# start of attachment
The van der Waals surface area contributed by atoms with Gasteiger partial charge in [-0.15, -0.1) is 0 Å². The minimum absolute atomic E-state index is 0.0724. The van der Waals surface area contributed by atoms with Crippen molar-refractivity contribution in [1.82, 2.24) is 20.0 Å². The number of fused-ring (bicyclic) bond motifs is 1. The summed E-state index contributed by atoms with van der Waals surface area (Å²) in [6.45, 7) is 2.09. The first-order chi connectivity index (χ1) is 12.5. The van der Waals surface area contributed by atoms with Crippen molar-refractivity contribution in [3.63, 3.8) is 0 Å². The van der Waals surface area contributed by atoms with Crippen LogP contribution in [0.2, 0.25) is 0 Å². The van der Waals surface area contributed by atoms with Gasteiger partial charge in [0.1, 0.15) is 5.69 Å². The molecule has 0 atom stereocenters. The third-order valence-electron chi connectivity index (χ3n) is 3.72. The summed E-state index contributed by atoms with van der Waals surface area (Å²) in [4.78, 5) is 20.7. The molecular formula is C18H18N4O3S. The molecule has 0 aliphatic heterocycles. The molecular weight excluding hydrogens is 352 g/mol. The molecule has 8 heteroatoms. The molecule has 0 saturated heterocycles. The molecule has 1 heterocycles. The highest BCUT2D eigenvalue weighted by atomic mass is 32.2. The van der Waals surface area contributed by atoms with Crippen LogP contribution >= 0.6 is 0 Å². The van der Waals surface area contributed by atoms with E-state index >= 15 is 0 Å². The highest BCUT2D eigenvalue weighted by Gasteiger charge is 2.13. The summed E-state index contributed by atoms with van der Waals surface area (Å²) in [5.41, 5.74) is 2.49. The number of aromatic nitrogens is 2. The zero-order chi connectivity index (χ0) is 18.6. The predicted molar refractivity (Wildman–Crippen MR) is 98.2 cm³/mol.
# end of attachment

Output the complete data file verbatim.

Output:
The van der Waals surface area contributed by atoms with Gasteiger partial charge in [-0.15, -0.1) is 0 Å². The minimum absolute atomic E-state index is 0.0724. The van der Waals surface area contributed by atoms with Crippen molar-refractivity contribution in [1.82, 2.24) is 20.0 Å². The number of fused-ring (bicyclic) bond motifs is 1. The summed E-state index contributed by atoms with van der Waals surface area (Å²) in [6.45, 7) is 2.09. The first-order chi connectivity index (χ1) is 12.5. The van der Waals surface area contributed by atoms with Crippen molar-refractivity contribution in [3.63, 3.8) is 0 Å². The van der Waals surface area contributed by atoms with Crippen LogP contribution in [0.2, 0.25) is 0 Å². The van der Waals surface area contributed by atoms with Gasteiger partial charge in [0.1, 0.15) is 5.69 Å². The molecule has 0 atom stereocenters. The third-order valence-electron chi connectivity index (χ3n) is 3.72. The summed E-state index contributed by atoms with van der Waals surface area (Å²) in [4.78, 5) is 20.7. The molecular formula is C18H18N4O3S. The molecule has 0 aliphatic heterocycles. The molecular weight excluding hydrogens is 352 g/mol. The molecule has 8 heteroatoms. The molecule has 0 saturated heterocycles. The molecule has 1 heterocycles. The highest BCUT2D eigenvalue weighted by atomic mass is 32.2. The van der Waals surface area contributed by atoms with Crippen LogP contribution >= 0.6 is 0 Å². The van der Waals surface area contributed by atoms with E-state index >= 15 is 0 Å². The highest BCUT2D eigenvalue weighted by Gasteiger charge is 2.13. The summed E-state index contributed by atoms with van der Waals surface area (Å²) in [5.41, 5.74) is 2.49. The number of aromatic nitrogens is 2. The zero-order chi connectivity index (χ0) is 18.6. The predicted molar refractivity (Wildman–Crippen MR) is 98.2 cm³/mol.